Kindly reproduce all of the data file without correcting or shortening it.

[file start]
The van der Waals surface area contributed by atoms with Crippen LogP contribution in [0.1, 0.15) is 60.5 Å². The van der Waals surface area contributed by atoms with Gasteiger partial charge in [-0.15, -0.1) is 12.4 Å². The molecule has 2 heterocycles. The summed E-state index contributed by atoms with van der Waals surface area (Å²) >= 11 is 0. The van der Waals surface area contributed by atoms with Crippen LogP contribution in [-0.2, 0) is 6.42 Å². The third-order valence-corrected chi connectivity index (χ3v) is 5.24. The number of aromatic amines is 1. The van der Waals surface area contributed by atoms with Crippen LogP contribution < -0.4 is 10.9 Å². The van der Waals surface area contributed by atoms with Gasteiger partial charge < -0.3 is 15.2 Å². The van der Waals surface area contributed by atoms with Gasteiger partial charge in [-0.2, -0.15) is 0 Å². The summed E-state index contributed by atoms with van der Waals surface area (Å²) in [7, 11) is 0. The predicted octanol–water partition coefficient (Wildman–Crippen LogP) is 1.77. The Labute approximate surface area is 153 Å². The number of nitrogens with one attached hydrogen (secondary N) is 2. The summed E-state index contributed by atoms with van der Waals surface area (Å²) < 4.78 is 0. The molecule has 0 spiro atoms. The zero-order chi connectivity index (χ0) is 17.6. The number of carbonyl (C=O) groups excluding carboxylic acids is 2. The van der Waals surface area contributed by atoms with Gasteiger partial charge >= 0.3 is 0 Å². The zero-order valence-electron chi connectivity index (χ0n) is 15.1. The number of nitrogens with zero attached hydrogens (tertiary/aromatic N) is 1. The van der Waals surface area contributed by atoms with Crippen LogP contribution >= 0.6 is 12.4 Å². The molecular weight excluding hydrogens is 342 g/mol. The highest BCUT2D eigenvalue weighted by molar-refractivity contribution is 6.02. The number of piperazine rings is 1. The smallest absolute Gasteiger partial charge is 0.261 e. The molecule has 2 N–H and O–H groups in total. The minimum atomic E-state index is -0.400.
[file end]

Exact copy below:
The van der Waals surface area contributed by atoms with Crippen LogP contribution in [0.1, 0.15) is 60.5 Å². The van der Waals surface area contributed by atoms with Gasteiger partial charge in [-0.15, -0.1) is 12.4 Å². The molecule has 2 heterocycles. The summed E-state index contributed by atoms with van der Waals surface area (Å²) >= 11 is 0. The van der Waals surface area contributed by atoms with Crippen LogP contribution in [-0.2, 0) is 6.42 Å². The third-order valence-corrected chi connectivity index (χ3v) is 5.24. The number of aromatic amines is 1. The van der Waals surface area contributed by atoms with Crippen LogP contribution < -0.4 is 10.9 Å². The van der Waals surface area contributed by atoms with Gasteiger partial charge < -0.3 is 15.2 Å². The van der Waals surface area contributed by atoms with Gasteiger partial charge in [-0.2, -0.15) is 0 Å². The summed E-state index contributed by atoms with van der Waals surface area (Å²) in [7, 11) is 0. The predicted octanol–water partition coefficient (Wildman–Crippen LogP) is 1.77. The Labute approximate surface area is 153 Å². The number of nitrogens with one attached hydrogen (secondary N) is 2. The summed E-state index contributed by atoms with van der Waals surface area (Å²) < 4.78 is 0. The molecule has 0 spiro atoms. The zero-order chi connectivity index (χ0) is 17.6. The number of carbonyl (C=O) groups excluding carboxylic acids is 2. The van der Waals surface area contributed by atoms with Gasteiger partial charge >= 0.3 is 0 Å². The zero-order valence-electron chi connectivity index (χ0n) is 15.1. The number of nitrogens with zero attached hydrogens (tertiary/aromatic N) is 1. The van der Waals surface area contributed by atoms with Crippen LogP contribution >= 0.6 is 12.4 Å². The molecular weight excluding hydrogens is 342 g/mol. The highest BCUT2D eigenvalue weighted by molar-refractivity contribution is 6.02. The number of piperazine rings is 1. The smallest absolute Gasteiger partial charge is 0.261 e. The molecule has 2 N–H and O–H groups in total. The minimum atomic E-state index is -0.400.